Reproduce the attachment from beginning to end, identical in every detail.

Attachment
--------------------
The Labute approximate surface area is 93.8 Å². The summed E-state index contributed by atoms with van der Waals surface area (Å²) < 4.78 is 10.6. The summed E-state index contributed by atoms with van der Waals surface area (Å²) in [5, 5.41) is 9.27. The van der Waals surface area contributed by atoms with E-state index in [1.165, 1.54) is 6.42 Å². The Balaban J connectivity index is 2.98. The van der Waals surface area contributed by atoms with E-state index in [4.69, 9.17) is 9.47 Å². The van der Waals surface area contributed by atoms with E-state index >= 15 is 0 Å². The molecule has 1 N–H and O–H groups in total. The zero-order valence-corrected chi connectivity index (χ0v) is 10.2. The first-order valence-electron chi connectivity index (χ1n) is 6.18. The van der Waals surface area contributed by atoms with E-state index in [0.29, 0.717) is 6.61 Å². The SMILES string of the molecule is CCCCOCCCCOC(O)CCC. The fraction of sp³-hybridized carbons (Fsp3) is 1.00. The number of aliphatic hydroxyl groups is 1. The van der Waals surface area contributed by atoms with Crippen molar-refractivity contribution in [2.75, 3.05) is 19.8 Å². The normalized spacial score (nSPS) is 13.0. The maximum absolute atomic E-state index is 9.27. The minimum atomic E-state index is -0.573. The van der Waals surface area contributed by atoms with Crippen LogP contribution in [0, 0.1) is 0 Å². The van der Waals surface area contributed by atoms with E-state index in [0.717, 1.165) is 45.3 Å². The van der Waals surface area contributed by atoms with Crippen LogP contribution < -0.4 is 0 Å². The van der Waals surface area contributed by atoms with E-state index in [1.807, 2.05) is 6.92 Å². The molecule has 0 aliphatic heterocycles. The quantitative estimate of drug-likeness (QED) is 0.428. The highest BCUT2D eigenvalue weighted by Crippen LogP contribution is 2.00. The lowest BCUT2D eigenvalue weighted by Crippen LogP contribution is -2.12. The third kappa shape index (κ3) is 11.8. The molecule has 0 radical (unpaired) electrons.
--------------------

The Labute approximate surface area is 93.8 Å². The summed E-state index contributed by atoms with van der Waals surface area (Å²) < 4.78 is 10.6. The summed E-state index contributed by atoms with van der Waals surface area (Å²) in [5, 5.41) is 9.27. The van der Waals surface area contributed by atoms with E-state index in [1.165, 1.54) is 6.42 Å². The Balaban J connectivity index is 2.98. The van der Waals surface area contributed by atoms with E-state index in [4.69, 9.17) is 9.47 Å². The van der Waals surface area contributed by atoms with E-state index >= 15 is 0 Å². The molecule has 1 N–H and O–H groups in total. The zero-order valence-corrected chi connectivity index (χ0v) is 10.2. The first-order valence-electron chi connectivity index (χ1n) is 6.18. The van der Waals surface area contributed by atoms with E-state index in [0.29, 0.717) is 6.61 Å². The SMILES string of the molecule is CCCCOCCCCOC(O)CCC. The fraction of sp³-hybridized carbons (Fsp3) is 1.00. The number of aliphatic hydroxyl groups is 1. The van der Waals surface area contributed by atoms with Crippen molar-refractivity contribution in [2.75, 3.05) is 19.8 Å². The normalized spacial score (nSPS) is 13.0. The maximum absolute atomic E-state index is 9.27. The minimum atomic E-state index is -0.573. The van der Waals surface area contributed by atoms with Crippen LogP contribution in [0, 0.1) is 0 Å². The van der Waals surface area contributed by atoms with E-state index in [0.717, 1.165) is 45.3 Å². The van der Waals surface area contributed by atoms with Crippen LogP contribution < -0.4 is 0 Å². The van der Waals surface area contributed by atoms with E-state index in [1.807, 2.05) is 6.92 Å². The molecule has 0 aliphatic heterocycles. The quantitative estimate of drug-likeness (QED) is 0.428. The highest BCUT2D eigenvalue weighted by Crippen LogP contribution is 2.00. The lowest BCUT2D eigenvalue weighted by Crippen LogP contribution is -2.12. The third kappa shape index (κ3) is 11.8. The molecule has 0 radical (unpaired) electrons.